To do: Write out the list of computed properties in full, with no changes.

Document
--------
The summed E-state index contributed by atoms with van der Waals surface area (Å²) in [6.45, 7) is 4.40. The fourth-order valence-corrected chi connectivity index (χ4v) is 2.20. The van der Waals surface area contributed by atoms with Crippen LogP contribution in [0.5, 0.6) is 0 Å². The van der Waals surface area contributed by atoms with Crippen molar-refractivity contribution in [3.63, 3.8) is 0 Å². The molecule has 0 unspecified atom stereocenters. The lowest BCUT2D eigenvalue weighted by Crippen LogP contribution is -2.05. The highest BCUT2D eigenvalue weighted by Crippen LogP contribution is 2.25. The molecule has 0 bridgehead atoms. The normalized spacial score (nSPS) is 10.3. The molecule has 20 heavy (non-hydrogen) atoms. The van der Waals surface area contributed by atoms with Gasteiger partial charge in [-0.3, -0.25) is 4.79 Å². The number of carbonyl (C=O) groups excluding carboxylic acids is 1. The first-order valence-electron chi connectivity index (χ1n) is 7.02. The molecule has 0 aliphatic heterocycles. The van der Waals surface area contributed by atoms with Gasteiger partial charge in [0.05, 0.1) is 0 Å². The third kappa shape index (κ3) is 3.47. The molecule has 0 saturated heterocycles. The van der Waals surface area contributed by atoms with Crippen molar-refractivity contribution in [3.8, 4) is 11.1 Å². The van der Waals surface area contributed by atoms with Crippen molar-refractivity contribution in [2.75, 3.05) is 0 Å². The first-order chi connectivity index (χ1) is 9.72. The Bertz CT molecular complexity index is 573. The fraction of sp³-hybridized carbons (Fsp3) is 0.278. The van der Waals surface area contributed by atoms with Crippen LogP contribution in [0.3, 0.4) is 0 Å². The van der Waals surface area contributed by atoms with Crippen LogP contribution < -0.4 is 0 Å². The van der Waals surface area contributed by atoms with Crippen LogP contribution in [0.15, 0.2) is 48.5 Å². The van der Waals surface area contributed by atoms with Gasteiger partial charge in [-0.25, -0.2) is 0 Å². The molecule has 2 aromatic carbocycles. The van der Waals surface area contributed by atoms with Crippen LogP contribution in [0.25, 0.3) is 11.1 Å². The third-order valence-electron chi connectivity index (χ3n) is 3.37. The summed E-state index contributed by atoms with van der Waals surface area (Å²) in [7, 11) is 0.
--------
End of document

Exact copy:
The summed E-state index contributed by atoms with van der Waals surface area (Å²) in [6.45, 7) is 4.40. The fourth-order valence-corrected chi connectivity index (χ4v) is 2.20. The van der Waals surface area contributed by atoms with Crippen LogP contribution in [0.5, 0.6) is 0 Å². The van der Waals surface area contributed by atoms with Crippen molar-refractivity contribution in [3.63, 3.8) is 0 Å². The molecule has 0 unspecified atom stereocenters. The lowest BCUT2D eigenvalue weighted by Crippen LogP contribution is -2.05. The highest BCUT2D eigenvalue weighted by Crippen LogP contribution is 2.25. The molecule has 0 bridgehead atoms. The normalized spacial score (nSPS) is 10.3. The molecule has 20 heavy (non-hydrogen) atoms. The van der Waals surface area contributed by atoms with Gasteiger partial charge in [-0.3, -0.25) is 4.79 Å². The number of carbonyl (C=O) groups excluding carboxylic acids is 1. The first-order valence-electron chi connectivity index (χ1n) is 7.02. The molecule has 0 aliphatic heterocycles. The van der Waals surface area contributed by atoms with Gasteiger partial charge in [0.05, 0.1) is 0 Å². The third kappa shape index (κ3) is 3.47. The molecule has 0 saturated heterocycles. The van der Waals surface area contributed by atoms with Crippen molar-refractivity contribution in [3.8, 4) is 11.1 Å². The van der Waals surface area contributed by atoms with Crippen molar-refractivity contribution in [2.75, 3.05) is 0 Å². The first-order chi connectivity index (χ1) is 9.72. The Bertz CT molecular complexity index is 573. The fraction of sp³-hybridized carbons (Fsp3) is 0.278. The van der Waals surface area contributed by atoms with Crippen LogP contribution in [0.3, 0.4) is 0 Å². The van der Waals surface area contributed by atoms with Crippen LogP contribution < -0.4 is 0 Å². The van der Waals surface area contributed by atoms with Crippen LogP contribution in [0.15, 0.2) is 48.5 Å². The van der Waals surface area contributed by atoms with Gasteiger partial charge in [-0.25, -0.2) is 0 Å². The molecule has 2 aromatic carbocycles. The van der Waals surface area contributed by atoms with Crippen LogP contribution in [0.25, 0.3) is 11.1 Å². The third-order valence-electron chi connectivity index (χ3n) is 3.37. The summed E-state index contributed by atoms with van der Waals surface area (Å²) in [7, 11) is 0.